One question Christians rightly ask, in the face of illness or disease, is whether the cause is spiritual or physical. Is it the work of Satan, or is it physical frailty?
Clues to the answer can be found in the ministry of Jesus. One misconception can and should be cleared up readily, and that is the misconception that the ancient world, including the world of Jesus’ day, believed that all illness was the work of evil spirits.
But Jesus clearly proves that this is not the case, since he himself treated some illnesses as the work of demons and other illnesses as physical in origin. He knew the difference between the two and was never confused about it.
Matthew 8:16, for instance, reads this way (emphasis mine throughout): “That evening they brought to him many who were oppressed by demons, and he cast out the spirits with a word and healed all who were sick.” In other words, some who came to Jesus were demonically oppressed, others were physically ill.
There is a simple way to tell when Jesus was dealing with demonic oppression and when, in contrast, he was dealing with straightforward physical disease. When the issue was demonic in origin, Jesus spoke. He never laid hands on the demonically oppressed; rather he delivered them with a spoken word. He commanded the demons to come out of the afflicted, and they came out.
If the indwelling demons were responsible for some physical affliction, the physical affliction left with them. There were illnesses which were caused by demons, and the solution in such cases was a command issued with his authority as the Son of God and ruler of the entire world of the spirit.
But when the illness was bodily in origin, Jesus laid his hands on the sick. Healing power for physical illness flowed from the throne of God through his physical touch into the body of the diseased and they were healed in an instant. We see this in Matthew 8:15, where we read that Jesus healed Peter’s mother-in-law with the laying on of hands. “He touched her hand, and the fever left her.”
Earlier in Matthew 8:3, with regard to the leper, we read that “Jesus stretched out his hand and touched him,” and “immediately his leprosy was cleansed.”
Jesus was never confused about whether illness was physical or spiritual in origin. Now some argue that when Jesus appeared to believe the sickness was spiritual in origin, he was merely accommodating himself to the spirit of the age, and to the widely held superstitions the people of his pre-Enlightenment day believed.
But Jesus never accommodated superstition. He confronted it and exposed it. On another subject, life after death, he said quite pointedly, “if it were not so, I would have told you” (Jn. 14:2). If demons did not exist, and if they could not cause illness, Jesus would have said so.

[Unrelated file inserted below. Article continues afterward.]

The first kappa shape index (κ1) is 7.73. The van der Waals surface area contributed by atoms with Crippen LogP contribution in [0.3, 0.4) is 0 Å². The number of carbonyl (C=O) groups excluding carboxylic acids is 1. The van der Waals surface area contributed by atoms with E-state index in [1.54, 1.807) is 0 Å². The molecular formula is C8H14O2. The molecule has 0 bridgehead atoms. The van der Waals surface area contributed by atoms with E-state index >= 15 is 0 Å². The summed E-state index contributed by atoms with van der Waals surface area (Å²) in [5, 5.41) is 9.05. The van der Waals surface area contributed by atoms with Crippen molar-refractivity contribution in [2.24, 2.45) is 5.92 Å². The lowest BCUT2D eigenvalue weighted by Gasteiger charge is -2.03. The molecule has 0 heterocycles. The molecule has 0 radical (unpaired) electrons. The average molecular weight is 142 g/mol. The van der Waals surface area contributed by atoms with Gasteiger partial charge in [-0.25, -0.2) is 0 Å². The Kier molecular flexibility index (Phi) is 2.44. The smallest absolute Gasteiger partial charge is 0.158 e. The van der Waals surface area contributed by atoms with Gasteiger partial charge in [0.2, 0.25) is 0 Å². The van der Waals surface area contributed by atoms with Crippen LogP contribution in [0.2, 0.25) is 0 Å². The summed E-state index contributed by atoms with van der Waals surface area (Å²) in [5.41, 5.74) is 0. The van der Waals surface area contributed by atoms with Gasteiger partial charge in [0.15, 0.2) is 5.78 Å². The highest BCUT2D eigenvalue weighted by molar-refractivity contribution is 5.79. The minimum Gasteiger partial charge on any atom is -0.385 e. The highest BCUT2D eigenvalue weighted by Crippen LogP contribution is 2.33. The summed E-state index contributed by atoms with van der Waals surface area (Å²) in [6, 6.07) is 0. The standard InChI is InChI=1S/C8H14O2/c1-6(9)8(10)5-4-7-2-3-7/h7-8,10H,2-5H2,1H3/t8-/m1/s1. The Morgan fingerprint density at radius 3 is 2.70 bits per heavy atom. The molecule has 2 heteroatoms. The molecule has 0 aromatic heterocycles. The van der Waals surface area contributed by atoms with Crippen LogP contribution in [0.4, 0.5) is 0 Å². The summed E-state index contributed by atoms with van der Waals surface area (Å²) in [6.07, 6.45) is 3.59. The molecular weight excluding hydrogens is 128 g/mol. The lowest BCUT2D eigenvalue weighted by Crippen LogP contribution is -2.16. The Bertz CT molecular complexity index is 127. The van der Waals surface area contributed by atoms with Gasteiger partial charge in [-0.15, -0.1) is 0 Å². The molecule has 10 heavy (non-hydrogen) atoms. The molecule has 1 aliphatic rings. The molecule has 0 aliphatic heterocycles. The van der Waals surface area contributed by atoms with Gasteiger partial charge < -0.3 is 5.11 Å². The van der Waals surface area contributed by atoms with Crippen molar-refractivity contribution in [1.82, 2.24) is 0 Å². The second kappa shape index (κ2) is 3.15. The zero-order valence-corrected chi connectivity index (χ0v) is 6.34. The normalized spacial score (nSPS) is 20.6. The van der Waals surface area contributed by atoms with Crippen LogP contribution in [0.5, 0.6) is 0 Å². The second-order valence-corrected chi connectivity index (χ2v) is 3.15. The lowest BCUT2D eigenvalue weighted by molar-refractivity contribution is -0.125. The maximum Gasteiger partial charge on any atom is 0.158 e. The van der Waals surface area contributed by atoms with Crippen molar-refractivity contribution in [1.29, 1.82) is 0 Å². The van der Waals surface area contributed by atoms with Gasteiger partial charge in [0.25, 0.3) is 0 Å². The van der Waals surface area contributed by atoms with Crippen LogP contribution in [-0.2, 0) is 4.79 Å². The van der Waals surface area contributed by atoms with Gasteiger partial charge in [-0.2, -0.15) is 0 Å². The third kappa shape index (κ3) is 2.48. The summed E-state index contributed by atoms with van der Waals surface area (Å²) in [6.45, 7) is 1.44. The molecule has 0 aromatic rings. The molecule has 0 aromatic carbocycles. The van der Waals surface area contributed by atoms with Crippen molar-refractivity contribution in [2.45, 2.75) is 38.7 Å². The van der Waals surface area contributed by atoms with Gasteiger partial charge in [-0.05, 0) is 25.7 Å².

So some illness is spiritual, some is physical. When the illness is spiritual, healing comes through the word, through a command issued in the all-powerful name of Jesus. When the illness is physical, healing comes through touch, through the laying on of hands and prayer offered in the all-powerful name of Jesus.
How can we tell the difference? Discernment. How do we acquire discernment? By considering both possibilities and through experience learning to differentiate between the two. Some Christians today are so spooked at the thought of demons and spiritual warfare they never stop to consider whether unseen workers of darkness may have something to do with the problems of the individual they are seeking to help. If the problem is spiritual in origin, and spiritual warfare prayers are not used, the individual will experience no relief.
On the other hand, some Christians think everything is demonic in origin. But as Jesus’ own ministry makes clear, he did not treat every disease as the work, at least directly, of Satan.
One other misconception that many Christians have about healing is that it is something that can be commanded in the name of Jesus. No, it is something that may be requested but can never be demanded. The leper who came to Jesus modeled the biblical approach, when he threw himself at the feet of Jesus and said, “If you are willing, you can make me clean.”
He understood that God may have purposes in allowing physical illness to linger. Paul discovered that himself, when God declined to remove his “thorn in the flesh” despite repeated and sincere prayers. Paul was not healed because he lacked faith; no, he was not healed because God had a larger purpose for his life and Paul’s illness fit into that larger purpose.
Paul mentions once that he left a traveling companion, Trophimus, “sick at Miletus” (2 Tim. 4:20). If healing is something that can be ordered up on demand, that wouldn’t have happened.
So when we lay hands on the sick and pray for them, we must always believe that God can heal in an instant, and at the same time we must always pray yielding to God’s will, which he alone may know.
Can demons cause illness today? Of course, they can. Can illness be physical and not spiritual in origin? Of course, it can. We know this because Jesus told us.
But whether illness is spiritual or physical in origin, can Jesus still heal today? Of course, He can. And He does.
(Unless otherwise noted, the opinions expressed are the author’s and do not necessarily reflect the views of the American Family Association or American Family Radio.)